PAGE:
“It’s so important, at a very young age, to help children understand their emotional space and give them language.” – Rhea Lalla

Are Emotions Being Neglected in Today’s Society

“I think that emotions have been ignored far too long, and this is our opportunity to do a deep dive into the places we may have been afraid to.” – Rhea Lalla

It looks like doing anything to get away from feelings has become a standard in dealing with them. Distracting ourselves and not allowing to feel our own emotions is a huge part of the problem people are experiencing in their everyday lives. Rhea invites us to feel our feelings. Emotions are in our physiology, and we need to allow ourselves to experience them with the entirety of our being. They have been designed to help you on your life’s journey, and if we’re so focused on dismissing them, we will be losing a valuable source of information about the world, and distort the way in which we interpret life.

“A human being is a human feeling.” – Rhea Lalla

The Parenting Journey and How to Re-parent Yourself

“Parents will always do better than what their parents did, and that’s the natural state of things.” – Rhea Lalla

Rhea believes that working with parents has been the most challenging aspect of her entire career. Helping people help their children is a noble, but also a very difficult task. But the secret to being a better parent is not some knowledge and wisdom you can just acquire and have all the answers. It is not an achievement you unlock. The answer lies in the approach. It’s about asking the right questions, and being open and creative in answering them. No two situations will be completely identical, and neither will there be a “one-size-fits-all“ solution. The real gift in Rhea’s teachings is understanding that in order to really achieve transformation, you need to ask yourself the question: “What is it about me, that created that?”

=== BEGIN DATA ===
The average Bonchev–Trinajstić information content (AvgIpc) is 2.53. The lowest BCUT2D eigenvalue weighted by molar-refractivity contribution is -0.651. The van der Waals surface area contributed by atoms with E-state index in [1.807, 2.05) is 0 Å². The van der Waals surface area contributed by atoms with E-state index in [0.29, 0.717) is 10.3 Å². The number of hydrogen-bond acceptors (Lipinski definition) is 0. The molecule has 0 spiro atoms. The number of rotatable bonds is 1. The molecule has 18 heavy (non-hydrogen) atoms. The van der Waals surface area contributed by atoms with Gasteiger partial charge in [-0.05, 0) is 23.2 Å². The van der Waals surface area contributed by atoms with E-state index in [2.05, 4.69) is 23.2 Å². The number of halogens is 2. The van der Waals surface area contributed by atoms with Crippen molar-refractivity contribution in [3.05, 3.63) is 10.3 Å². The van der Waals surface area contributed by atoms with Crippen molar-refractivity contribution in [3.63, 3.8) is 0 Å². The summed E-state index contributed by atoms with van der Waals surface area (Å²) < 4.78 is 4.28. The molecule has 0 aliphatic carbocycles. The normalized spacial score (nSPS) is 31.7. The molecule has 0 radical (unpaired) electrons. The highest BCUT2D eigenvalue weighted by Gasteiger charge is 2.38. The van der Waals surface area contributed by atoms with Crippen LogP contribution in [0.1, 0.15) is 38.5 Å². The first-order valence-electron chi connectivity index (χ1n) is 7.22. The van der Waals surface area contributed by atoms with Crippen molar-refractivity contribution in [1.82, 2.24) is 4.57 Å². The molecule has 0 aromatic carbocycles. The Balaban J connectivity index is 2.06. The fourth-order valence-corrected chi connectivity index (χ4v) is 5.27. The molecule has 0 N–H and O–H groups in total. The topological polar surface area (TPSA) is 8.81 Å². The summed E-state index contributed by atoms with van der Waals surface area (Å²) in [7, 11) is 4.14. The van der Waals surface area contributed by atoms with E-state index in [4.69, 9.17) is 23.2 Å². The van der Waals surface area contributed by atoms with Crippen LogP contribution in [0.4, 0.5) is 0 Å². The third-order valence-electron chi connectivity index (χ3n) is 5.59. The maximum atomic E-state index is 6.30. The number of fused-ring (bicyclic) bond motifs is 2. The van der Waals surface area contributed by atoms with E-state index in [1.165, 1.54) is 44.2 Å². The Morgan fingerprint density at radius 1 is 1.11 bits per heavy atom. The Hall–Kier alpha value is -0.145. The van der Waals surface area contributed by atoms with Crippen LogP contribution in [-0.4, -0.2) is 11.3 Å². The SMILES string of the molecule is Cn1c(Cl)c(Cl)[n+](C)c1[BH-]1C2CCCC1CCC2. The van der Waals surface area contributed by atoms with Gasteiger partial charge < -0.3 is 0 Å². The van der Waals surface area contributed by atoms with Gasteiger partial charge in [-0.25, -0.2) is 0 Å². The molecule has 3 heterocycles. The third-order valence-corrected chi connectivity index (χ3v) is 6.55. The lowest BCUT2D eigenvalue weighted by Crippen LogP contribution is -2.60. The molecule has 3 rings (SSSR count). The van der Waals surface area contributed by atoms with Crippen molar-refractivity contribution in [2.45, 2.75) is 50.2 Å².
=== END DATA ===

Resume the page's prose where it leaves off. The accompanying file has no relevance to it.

“There is no arrival point… It is every day, you say, “I’m going to climb a mountain”, and you make 3 steps up and 2 steps down. But the difference is, every day you say, “I want to be on the mountain!” – Rhea Lalla

Nonverbal Communication and Why is Feedback Important?

“It’s in the slightest eyebrow tweak, it’s in the slightest lip curl that the entire message gets changed.” – Rhea Lalla

There is a completely latent aspect of communication we’re often overlooking. Beneath all the verbal, there is a sea of nonverbal. A world of gestures, movements, postures, facial expressions which not only convey valuable information, but are often coinciding with the spoken language, and looking for congruity between the two is one of the arts of understanding emotional intelligence. That is why we need to be authentic in our nonverbal communication if we want to get our message across and in a clear manner.

“If much of what we’re doing is in our blind spots, you have to fetishize feedback.” – Rhea Lalla

Yet, so much is still unavailable to us, especially about our own behavior. Some things are just a matter of perspective, and that is why feedback is such a useful tool in transformation and self-improvement. Rhea shares her own experiences about asking for and receiving feedback from her friends, partner, and even her own children. It’s important to explain the end goal of the process of asking for their opinions because these are the people who love you the most, and their first instinct might be to protect you or to rationalize away from useful criticism.  

“Do the work, know that there’s no perfection, and just watch how beautiful all that unfolding can be.” – Rhea Lalla